I got out the serious plating toys, Tex, and I am measuring about 0.8mm of white space between the ornaments and the layout dot on the second stamp that I posted, the first stamp that I posted has about 0.85 mm of white space, 0.05mm isn't much room but may be enough to show some color if there was ever any there to show, it is possible that the first stamp is actually from the left margin and never had a dot at lower right. Also, under 30X magnification, the layout dots at lower left are quite dissimilar. The quality of the impression is different between the two stamps but the DT's seem to express themselves differently as well. So, not very likely at all to be the same position, even if from different plate states.

John, I did my best to scan the stamps end to end. The one stamp with scissor trimmed perfs makes for some difficulties. I think that the stamps were skewed enough to cause a bit of an optical illusion that the perfs gauged differently. They really do not. Another thing that you may not be able to appreciate from the scan is that the paper of one is relatively hard and the other is a fair amount softer, that alone can cause perfs to appear different.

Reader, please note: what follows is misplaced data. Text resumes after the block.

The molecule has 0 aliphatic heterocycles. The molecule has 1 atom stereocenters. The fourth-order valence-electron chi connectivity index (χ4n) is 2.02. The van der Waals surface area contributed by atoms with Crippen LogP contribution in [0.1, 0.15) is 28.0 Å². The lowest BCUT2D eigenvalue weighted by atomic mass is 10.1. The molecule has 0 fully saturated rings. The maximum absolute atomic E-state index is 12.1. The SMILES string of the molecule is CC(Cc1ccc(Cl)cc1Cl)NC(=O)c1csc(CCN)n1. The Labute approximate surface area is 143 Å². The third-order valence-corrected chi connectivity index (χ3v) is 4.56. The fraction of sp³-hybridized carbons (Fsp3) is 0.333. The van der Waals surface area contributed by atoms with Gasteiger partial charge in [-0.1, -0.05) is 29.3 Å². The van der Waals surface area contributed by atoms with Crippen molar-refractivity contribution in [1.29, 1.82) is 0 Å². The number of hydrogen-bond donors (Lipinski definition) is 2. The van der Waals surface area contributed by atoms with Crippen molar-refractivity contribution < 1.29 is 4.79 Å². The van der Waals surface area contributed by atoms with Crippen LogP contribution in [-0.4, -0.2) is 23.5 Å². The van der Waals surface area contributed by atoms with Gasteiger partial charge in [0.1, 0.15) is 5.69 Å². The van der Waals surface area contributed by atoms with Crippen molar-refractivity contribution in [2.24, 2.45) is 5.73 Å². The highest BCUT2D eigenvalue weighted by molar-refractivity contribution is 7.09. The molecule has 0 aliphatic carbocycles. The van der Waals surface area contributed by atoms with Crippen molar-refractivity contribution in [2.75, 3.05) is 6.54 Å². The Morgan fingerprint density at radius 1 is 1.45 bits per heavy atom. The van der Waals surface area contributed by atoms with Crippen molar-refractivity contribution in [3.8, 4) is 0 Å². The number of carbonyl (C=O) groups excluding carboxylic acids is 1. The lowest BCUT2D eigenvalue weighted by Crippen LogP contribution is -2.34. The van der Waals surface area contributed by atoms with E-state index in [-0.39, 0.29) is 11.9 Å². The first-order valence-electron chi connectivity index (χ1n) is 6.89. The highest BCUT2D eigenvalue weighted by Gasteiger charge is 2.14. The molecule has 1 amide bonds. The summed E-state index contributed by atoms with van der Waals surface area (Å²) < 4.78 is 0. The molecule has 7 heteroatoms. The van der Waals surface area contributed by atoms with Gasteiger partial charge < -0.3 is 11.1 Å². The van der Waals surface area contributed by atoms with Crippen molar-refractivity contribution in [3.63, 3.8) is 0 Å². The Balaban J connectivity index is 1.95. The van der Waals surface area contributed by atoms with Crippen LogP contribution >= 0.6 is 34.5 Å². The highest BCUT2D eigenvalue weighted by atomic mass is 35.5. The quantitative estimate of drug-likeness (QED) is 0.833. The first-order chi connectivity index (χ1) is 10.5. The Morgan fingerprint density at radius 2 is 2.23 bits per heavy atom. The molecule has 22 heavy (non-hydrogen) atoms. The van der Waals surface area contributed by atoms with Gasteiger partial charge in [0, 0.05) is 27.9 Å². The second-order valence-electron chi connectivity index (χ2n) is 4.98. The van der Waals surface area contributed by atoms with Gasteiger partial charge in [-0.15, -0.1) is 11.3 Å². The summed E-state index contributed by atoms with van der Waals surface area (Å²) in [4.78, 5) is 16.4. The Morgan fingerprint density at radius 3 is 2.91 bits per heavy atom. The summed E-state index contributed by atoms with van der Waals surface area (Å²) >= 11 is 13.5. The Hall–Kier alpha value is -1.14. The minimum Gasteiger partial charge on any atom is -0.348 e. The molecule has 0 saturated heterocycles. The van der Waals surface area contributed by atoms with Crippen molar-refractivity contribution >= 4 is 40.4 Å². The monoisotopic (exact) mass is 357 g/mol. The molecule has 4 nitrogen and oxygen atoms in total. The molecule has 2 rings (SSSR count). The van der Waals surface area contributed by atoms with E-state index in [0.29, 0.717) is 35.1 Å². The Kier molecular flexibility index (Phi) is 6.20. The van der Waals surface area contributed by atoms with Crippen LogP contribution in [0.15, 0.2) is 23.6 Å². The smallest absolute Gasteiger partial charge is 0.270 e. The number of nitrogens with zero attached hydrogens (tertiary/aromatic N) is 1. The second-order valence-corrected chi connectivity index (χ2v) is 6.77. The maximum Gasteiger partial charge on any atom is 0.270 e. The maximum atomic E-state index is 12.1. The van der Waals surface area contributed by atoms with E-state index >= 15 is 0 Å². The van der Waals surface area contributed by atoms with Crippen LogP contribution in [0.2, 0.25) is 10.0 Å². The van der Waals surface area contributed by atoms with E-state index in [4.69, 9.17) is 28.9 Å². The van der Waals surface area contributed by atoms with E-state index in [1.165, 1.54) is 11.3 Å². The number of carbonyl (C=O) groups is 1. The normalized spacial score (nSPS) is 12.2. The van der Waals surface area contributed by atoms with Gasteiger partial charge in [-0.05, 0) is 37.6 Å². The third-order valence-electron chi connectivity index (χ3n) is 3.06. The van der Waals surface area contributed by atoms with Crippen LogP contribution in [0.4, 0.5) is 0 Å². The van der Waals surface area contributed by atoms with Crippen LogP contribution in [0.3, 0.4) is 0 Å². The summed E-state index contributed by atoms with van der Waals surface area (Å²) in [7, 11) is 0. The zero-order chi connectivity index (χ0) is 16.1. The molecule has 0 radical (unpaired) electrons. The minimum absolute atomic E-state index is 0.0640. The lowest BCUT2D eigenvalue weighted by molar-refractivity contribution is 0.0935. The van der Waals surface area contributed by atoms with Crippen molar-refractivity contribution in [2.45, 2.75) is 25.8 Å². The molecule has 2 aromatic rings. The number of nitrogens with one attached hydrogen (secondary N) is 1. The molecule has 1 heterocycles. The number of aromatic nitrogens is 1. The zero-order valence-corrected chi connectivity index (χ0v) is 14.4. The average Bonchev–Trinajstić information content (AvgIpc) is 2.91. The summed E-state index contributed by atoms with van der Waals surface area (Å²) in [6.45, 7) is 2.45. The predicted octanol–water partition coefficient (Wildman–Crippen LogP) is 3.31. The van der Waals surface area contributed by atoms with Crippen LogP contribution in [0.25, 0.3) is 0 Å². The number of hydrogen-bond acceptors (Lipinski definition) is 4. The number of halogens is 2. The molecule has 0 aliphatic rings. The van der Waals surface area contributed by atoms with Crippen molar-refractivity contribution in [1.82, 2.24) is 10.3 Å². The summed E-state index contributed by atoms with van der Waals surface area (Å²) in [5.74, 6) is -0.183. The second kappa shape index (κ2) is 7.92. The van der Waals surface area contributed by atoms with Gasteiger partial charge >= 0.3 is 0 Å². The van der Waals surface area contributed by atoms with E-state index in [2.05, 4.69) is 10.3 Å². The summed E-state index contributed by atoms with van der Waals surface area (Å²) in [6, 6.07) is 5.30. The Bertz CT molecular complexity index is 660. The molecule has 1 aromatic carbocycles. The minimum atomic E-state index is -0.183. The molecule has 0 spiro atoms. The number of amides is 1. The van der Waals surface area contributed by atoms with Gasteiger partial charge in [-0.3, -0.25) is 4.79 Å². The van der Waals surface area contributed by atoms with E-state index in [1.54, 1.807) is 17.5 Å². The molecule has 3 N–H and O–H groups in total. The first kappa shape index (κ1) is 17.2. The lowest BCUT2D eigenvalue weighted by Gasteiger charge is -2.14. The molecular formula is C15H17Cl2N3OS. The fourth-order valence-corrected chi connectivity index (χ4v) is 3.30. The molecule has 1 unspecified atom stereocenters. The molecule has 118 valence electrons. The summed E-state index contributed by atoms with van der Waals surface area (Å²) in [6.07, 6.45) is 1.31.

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Posted 03/12/2020   10:24 am  Show Profile Bookmark this reply Add txstamp to your friends list  Get a Link to this Reply

Quote:
layout dots not guide dots


Its actually pretty funny that you mentioned that, as I almost called it a layout dot in my original post, but I really don't know the layout of the plates for this stamp, and didn't spend much time looking at it.

For general readers - fine layout lines are scribed directly on the plate, often terminated by small 'dots' to allow positioning of the layout lines themselves.